Running Time Analysis

Function One

|def sum_stop_int1(stop: int) -> int:
| """All of the numbers up to and including the provided stop value."""
1| if stop < 0:
| return 0
2n| return sum(range(stop + 1))

Function one has a worst-case time complexity of \(O(n)\). The sum and range functions are performed sequentially and are not nested so instead of multiplying we only add the \(n\)’s together making \(2n\). When calculating big \(O\) the constants are dropped so we are left with \(n\), hence the worst-case time complexity is \(O(n)\). That means that this function has a linear order of growth and that time doubles with input size. The doubling ratio is close to \(2\). This can be found by dividing the result from stop = 2000000 by the result of stop = 1000000 which means that \(0.055062\) divided by \(0.027588\) is around \(2\). This experimentally confirms the first method has a linear order of growth.

Function Two

|def sum_stop_int(stop: int) -> int:
| """Calculate the sum of integers up to a given stop value."""
| # Check if stop value is less than 0
1| if stop < 0:
| return 0
| # Calculate the sum using the formula for the sum of an arithmetic series
1| return (stop * (stop + 1)) // 2

Function two has a worst-case time complexity of \(O(1)\). This means that it has a sublinear order of growth and is constant. There is no iteration present and this version only contains atomic operations with a cost of \(1\) hence there is a constant worst-case time complexity. The doubling ratio for method two is \(1\) which can be found by dividing the output of when the stop equals \(8000000\) by \(4000000\). This comes out to almost 1 because \(0.00000068\) seconds divided by \(0.000000694\) seconds equals \(.985\) which is a little less then \(1\). Sometimes the ratio is less than one which is really promising. This shows a constant or sub-linear order of growth.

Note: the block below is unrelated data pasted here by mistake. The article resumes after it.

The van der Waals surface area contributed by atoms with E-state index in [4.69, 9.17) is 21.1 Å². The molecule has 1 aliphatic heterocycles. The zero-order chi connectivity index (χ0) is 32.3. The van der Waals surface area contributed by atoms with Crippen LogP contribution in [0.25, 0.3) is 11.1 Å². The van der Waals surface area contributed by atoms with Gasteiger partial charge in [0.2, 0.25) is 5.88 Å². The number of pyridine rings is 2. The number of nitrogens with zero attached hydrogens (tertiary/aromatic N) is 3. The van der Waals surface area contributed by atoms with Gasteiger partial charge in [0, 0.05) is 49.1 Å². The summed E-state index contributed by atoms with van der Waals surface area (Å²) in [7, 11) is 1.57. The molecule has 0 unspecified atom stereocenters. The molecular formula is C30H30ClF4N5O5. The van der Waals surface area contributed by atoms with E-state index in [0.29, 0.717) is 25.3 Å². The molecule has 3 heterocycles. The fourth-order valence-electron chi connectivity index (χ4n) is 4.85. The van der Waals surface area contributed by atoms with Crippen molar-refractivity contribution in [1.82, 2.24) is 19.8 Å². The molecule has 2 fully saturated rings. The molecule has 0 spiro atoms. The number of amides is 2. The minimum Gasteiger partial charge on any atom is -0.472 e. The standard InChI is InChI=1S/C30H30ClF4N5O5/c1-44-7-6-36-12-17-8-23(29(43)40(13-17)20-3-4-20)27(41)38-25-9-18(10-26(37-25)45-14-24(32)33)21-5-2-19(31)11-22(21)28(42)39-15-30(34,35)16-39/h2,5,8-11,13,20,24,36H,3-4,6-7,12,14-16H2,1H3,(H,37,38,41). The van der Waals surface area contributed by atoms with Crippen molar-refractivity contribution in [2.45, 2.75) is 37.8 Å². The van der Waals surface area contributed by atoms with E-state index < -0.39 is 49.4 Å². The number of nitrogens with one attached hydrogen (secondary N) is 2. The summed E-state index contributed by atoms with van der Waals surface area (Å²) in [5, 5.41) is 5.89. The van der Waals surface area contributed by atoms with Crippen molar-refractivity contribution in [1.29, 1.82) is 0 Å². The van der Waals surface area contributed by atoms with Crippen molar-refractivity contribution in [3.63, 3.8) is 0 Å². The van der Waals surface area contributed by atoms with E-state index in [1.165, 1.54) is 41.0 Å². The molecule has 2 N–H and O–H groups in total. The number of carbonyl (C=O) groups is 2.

Summary

Overall, function two has a better running time than function two because its worst-case time complexity does not grow at the speed that function one does. The performance of function one will take more time as the input size increases whereas function two will perform more or less the same regardless of the size of the input.

Conclusion

From the results of the runtime and running time of these two functions, we can conclude that the second method is faster. The doubling experiment shows that the second method can handle very large input sizes at the same rate of handling very small ones leading us to believe it has a better performance overall. The doubling experiment also shows that the first method grows linearly in run time as the input size increases which is a worse performance. Overall, we would recommend whenever you are doing integer computation to only use operations with a cost of \(1\) if at all possible.